Tartrazine, a food colourant that has been derived from coal tar, is often used in common foods that we buy every day. Used to give some foods a yellow colour, yellow dye number five is found in desserts and sweets, beverages, snacks and cereal.
Some medications, such as vitamins and antacids, have tartrazine in them too, usually so that the type of medication can be identified through its colour. Tartrazine isn’t limited to food products, and other items can contain the dye. These include household cleaning products, paper plates, pet foods, crayons, writing ink, stamp dyes, face paints and envelope glues.
Yet, what many consumers do not realise is that it has side effects such as depression, and can make hyperactive children more irritable.
The dye seems to cause the most allergic and intolerance reactions of all the azo dyes, especially among consumers who suffer from aspirin intolerances and those who are asthmatic. Azo is the term given to synthetic, organic dyes that contain nitrogen, and which make up between 60 and 70% of all dyes used in food manufacturing. Symptoms that people are insensitive to tartrazine can show up in a few minutes, or between six and 14 hours later. These can be either from digesting the dye, or from cutaneous exposure; through the skin.
According to registered dietician and author Celynn Erasmus, tartrazine has been shown to cause non-immunological food intolerance type reactions. The adverse reactions which have been reported include urticaria (allergic skin rash), rhinitis (runny nose), asthma, purpura (purplish skin bruising) and systemic anaphylaxis (shock). These symptoms may be exaggerated in susceptible children, she says.
“The question of intolerance to Tartrazine should be seen against a background of food intolerance, allergy and hypersensitivity in general. The incidence of intolerance to foods containing milk, wheat, rye and their derivatives, is very much higher than intolerance to foods containing Tartrazine and other food additives. In the same way as milk, wheat and rye products pose no threat to the vast majority of people, so Tartrazine containing products are generally safe for the majority of the population. Those few who are intolerant are protected by South African food regulations which require that the Tartrazine in a product must be declared by name on the label, in the list of ingredients,” Erasmus adds.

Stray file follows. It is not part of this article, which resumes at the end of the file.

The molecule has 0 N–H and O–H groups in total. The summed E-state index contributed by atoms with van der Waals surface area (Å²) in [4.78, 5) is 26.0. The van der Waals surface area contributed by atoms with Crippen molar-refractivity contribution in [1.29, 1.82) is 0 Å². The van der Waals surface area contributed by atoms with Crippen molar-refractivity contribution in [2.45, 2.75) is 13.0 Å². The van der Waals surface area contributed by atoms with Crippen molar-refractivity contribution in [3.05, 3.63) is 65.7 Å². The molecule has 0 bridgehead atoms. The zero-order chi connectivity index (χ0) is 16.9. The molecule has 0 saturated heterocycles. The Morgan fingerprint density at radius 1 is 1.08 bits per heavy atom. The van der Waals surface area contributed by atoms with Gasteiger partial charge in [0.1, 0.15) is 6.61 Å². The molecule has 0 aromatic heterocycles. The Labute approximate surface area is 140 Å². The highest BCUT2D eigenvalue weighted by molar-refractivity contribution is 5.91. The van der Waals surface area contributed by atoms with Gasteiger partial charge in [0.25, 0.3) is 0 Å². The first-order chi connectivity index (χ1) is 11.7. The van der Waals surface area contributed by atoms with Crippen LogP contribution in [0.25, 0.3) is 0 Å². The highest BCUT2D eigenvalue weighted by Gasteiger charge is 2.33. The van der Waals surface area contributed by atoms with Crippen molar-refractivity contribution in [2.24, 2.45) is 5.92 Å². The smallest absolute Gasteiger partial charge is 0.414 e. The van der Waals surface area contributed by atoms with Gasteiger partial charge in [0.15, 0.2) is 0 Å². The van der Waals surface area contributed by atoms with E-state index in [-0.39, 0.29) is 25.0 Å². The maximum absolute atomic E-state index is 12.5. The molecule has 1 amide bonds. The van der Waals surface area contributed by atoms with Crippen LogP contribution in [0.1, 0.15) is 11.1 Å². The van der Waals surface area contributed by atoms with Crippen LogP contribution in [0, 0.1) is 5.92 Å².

Some people are so sensitive, they experience issues even at small doses, says FoodSure MD, Amanda Rogaly. She adds this can persist for as long as three days after exposure.
Although there are studies that find either for, or against, tartrazine affecting hyper children, and others showing that replacing the dye with another could also have adverse effects, the simplest solution is to cut it out, especially as it’s not needed by our bodies, says Rogaly.
Rogaly says, however, that this does not mean that parents can afford to be lax. She says there is no way of telling, just by looking at a person, whether they will be affected. “It’s always better to play it safe with food.”
Says Erasmus: “Although people often look for the ideal ‘hypoallergenic diet’, such a thing does not exist. What is ‘hypoallergenic’ for one person could be life-threatening for another. Each person’s inherited tendencies, previous medical history, lifestyle, and response to both food and non-food factors (such as airborne and environmental allergens) will contribute to the way in which his or her body reacts to the ‘foreign’ foods and chemicals that enter it. It is always best to look for responsible, accountable food labelling and to work along with a registered dietician when changing or eliminating items from your diet.”
Rogaly adds that there has to be a reason for a movement towards banning the dye, especially as those who are most likely to ingest it are children. “Children are not going to be reading labels and, even if they did, they wouldn’t know what they are reading. It’s our job as parents to make sure that what goes into their stomachs, feeding their bodies and brains, is made up out of the best possible ingredients,” she says.
Rogaly adds that some products don’t state that tartrazine is present, rather listing yellow dye number 5 in the ingredients. “The consumer is none the wiser, as they are looking out for the name, and many people have no idea that the two are the same thing.”
Rogaly is the founder and MD of FoodSure, an independent food verification entity and marketing endorsement company that encourages retailers and food producers to have their products tested so that the contents can be verified against the label, allowing them to bear a SureMark. “The SureMark give consumers peace of mind, and helps rebuild trust between the consumer and food producers, by providing an at-a-glance assurance that the product has been put through our stringent verification process,” she concludes.